A good rule to follow is to only take advice from people who are actually living what they teach. How much importance would you place on relationship advice from someone with three divorces under their belt?
I talk about being remarkable on this blog quite a lot. In all honesty though, I know that it doesn’t really matter. Not if you want to make money with blogs, anyways.
There’s a 26 year old in Hungary who makes over $100,000 per month from blogs you’ve never heard of. That’s probably because he has hundreds of them, and all of his content is automated. He has no real readers and he probably doesn’t handle any of the blogging process, but he sells text links on such a large scale that he’s now a millionaire.
In many ways, he’s a successful blogger.
There’s a popular blogging course I found recently which goes against every rule out there. Their philosophy is for you to pick a very small but profitable niche, and then write about every other blog post that’s being written on that subject. It might not make much sense (I had to go through the course myself to “get it”) but these guys are making millions of dollars by doing this.
The bloggers who are being written about then comment or blog about that feedback, and send more traffic to the new site. These sites look very much like affiliate landing pages (email opt-ins that eventually promote you a product through an affiliate link) and capture very targeted email addresses.
Many marketers will tell you that making money online is all about having a list. In the case above, this list can make you thousands, if not millions.
Quick Online Tips is not remarkable (at least not to me) but it does exactly what the name promises. It offers quick tips to help you get the most out of the internet. 999 posts out of 1,000 probably have absolutely no relevance to you. The author knows this but I doubt he cares – the traffic he receives from Google must be incredible.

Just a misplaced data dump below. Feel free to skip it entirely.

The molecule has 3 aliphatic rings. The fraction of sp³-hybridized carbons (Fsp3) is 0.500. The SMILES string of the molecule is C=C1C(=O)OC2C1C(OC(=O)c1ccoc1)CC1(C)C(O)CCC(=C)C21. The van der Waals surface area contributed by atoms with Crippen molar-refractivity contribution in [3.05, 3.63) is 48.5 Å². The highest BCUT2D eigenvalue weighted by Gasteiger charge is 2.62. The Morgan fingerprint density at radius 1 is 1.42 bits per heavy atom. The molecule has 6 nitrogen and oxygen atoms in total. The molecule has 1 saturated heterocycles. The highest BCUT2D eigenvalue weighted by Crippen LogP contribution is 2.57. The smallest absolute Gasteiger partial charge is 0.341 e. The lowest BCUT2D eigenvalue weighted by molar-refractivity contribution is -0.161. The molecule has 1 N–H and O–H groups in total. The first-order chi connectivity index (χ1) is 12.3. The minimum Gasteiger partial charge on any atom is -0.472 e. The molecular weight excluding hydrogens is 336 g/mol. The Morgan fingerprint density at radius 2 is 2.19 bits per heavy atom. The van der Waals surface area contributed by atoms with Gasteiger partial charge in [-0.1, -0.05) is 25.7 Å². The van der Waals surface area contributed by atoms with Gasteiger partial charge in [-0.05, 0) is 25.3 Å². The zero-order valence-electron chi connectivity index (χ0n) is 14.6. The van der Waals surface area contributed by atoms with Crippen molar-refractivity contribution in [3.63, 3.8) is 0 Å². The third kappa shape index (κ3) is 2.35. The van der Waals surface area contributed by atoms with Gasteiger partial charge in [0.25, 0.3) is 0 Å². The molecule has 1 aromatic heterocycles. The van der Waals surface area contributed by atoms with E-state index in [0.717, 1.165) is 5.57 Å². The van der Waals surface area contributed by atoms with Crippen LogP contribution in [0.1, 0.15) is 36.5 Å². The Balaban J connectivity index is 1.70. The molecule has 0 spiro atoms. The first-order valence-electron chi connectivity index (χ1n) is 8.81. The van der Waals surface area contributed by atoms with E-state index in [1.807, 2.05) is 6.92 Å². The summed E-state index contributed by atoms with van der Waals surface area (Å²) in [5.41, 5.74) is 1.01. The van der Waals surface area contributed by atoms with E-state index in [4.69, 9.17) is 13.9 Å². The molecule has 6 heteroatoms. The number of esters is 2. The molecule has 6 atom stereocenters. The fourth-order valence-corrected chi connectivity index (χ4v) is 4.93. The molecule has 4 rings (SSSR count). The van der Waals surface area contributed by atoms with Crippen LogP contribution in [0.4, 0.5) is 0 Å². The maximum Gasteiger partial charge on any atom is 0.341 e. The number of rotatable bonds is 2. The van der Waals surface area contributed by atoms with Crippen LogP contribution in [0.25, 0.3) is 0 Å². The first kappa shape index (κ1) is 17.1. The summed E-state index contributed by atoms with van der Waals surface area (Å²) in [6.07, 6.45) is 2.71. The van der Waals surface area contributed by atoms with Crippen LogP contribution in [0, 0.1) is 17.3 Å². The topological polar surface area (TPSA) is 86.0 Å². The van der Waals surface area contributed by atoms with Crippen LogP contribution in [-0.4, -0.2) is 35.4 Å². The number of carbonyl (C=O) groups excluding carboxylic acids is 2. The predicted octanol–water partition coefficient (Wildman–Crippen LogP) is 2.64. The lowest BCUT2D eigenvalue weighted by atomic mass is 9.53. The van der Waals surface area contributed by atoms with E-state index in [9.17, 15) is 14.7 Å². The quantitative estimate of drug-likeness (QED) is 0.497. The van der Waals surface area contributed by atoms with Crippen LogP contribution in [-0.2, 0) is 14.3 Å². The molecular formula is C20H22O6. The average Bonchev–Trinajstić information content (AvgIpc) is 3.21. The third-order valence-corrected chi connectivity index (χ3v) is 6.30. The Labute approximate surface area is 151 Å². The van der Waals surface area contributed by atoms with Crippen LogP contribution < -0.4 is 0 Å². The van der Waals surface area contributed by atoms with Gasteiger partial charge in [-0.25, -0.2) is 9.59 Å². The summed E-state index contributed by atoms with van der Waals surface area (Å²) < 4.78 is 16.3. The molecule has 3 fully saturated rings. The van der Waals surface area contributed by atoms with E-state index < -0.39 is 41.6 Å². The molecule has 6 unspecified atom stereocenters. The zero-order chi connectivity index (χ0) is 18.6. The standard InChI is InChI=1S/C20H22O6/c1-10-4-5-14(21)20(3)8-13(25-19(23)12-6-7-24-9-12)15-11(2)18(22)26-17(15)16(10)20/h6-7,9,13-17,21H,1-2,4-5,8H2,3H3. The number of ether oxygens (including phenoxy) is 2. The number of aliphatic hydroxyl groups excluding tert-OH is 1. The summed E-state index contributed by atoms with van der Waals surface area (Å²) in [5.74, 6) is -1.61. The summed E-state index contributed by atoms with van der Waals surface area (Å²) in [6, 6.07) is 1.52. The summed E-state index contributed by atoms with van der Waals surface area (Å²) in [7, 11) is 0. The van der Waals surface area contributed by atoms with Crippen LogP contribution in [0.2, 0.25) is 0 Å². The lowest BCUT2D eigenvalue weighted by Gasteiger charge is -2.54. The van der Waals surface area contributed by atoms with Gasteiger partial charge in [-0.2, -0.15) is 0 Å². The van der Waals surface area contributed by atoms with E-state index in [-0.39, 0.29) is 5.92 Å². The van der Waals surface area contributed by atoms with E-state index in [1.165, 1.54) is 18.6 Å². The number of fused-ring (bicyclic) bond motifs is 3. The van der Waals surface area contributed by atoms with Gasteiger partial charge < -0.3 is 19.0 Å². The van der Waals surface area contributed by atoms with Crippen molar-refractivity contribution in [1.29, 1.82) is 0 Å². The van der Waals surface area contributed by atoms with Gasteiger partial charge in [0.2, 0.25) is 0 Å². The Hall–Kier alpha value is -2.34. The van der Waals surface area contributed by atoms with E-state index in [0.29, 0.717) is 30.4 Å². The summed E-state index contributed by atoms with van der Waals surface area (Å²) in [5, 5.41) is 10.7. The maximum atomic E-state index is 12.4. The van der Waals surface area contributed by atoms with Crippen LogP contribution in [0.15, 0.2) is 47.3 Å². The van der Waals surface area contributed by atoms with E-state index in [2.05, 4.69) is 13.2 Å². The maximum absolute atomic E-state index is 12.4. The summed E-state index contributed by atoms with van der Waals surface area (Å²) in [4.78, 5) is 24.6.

Despite having over 20,000 apparent RSS readers, writing a guest post there will get you no more than 10 clicks on your site. Most subscribers simply don’t read the majority of their content.
Search traffic is targeted and if you display relevant contextual ads (just check out that second “navigation bar”) then you’re going to make a lot of money. I wouldn’t tell a friend about the site simply because most posts aren’t going to help them. Yet, the owner is making thousands of dollars per month by doing what he does.
Would I tell a friend about the automated blogs that are filled with unreadable content and link out to thousands of other sites? Would I want to keep reading a blog that simply writes about other blog posts day in and day out? No.
They’re unremarkable. But, in their case, it’s totally irrelevant. They’re successful.
Gretchen Rubin is remarkable. Her blog, the Happiness Project, helps people answer the question “How can I be happy?” She managed to launch a best-selling book with the same name and deserves every bit of praise she receives.
Ars Technica is remarkable. When thousands of other tech blogs were writing short posts made up of a few hundred words they changed the game by writing long, in-depth and detailed posts. The owners of the site are well rewarded for the efforts that they put in.